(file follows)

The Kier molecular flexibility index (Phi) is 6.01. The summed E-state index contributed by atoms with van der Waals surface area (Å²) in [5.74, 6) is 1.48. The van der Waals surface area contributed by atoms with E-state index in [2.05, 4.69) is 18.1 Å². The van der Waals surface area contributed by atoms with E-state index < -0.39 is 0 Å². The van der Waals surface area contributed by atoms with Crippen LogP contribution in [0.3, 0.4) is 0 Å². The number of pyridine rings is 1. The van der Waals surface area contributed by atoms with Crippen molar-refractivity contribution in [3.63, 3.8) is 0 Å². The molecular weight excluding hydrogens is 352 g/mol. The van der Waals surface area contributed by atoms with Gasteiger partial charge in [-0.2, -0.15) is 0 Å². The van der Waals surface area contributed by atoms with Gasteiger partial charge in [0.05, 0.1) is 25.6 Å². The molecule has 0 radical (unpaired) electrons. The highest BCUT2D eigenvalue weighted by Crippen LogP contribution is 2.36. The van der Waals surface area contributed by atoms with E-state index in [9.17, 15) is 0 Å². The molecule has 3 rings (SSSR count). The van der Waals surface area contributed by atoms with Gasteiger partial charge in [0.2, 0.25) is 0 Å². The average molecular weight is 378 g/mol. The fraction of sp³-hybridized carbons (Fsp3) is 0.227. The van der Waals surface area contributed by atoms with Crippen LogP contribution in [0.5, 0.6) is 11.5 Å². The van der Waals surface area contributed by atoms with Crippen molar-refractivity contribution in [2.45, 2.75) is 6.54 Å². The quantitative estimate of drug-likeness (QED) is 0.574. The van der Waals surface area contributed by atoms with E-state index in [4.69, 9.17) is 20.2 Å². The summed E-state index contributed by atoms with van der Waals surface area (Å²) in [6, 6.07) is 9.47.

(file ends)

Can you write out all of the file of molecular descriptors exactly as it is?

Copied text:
The Kier molecular flexibility index (Phi) is 6.01. The summed E-state index contributed by atoms with van der Waals surface area (Å²) in [5.74, 6) is 1.48. The van der Waals surface area contributed by atoms with E-state index in [2.05, 4.69) is 18.1 Å². The van der Waals surface area contributed by atoms with E-state index < -0.39 is 0 Å². The van der Waals surface area contributed by atoms with Crippen LogP contribution in [0.3, 0.4) is 0 Å². The number of pyridine rings is 1. The van der Waals surface area contributed by atoms with Crippen molar-refractivity contribution in [3.63, 3.8) is 0 Å². The molecular weight excluding hydrogens is 352 g/mol. The van der Waals surface area contributed by atoms with Gasteiger partial charge in [-0.2, -0.15) is 0 Å². The van der Waals surface area contributed by atoms with Gasteiger partial charge in [0.05, 0.1) is 25.6 Å². The molecule has 0 radical (unpaired) electrons. The highest BCUT2D eigenvalue weighted by Crippen LogP contribution is 2.36. The van der Waals surface area contributed by atoms with E-state index in [9.17, 15) is 0 Å². The molecule has 3 rings (SSSR count). The van der Waals surface area contributed by atoms with Gasteiger partial charge in [0.2, 0.25) is 0 Å². The average molecular weight is 378 g/mol. The fraction of sp³-hybridized carbons (Fsp3) is 0.227. The van der Waals surface area contributed by atoms with Crippen LogP contribution in [0.5, 0.6) is 11.5 Å². The van der Waals surface area contributed by atoms with Crippen molar-refractivity contribution in [2.45, 2.75) is 6.54 Å². The quantitative estimate of drug-likeness (QED) is 0.574. The van der Waals surface area contributed by atoms with E-state index in [4.69, 9.17) is 20.2 Å². The summed E-state index contributed by atoms with van der Waals surface area (Å²) in [6, 6.07) is 9.47.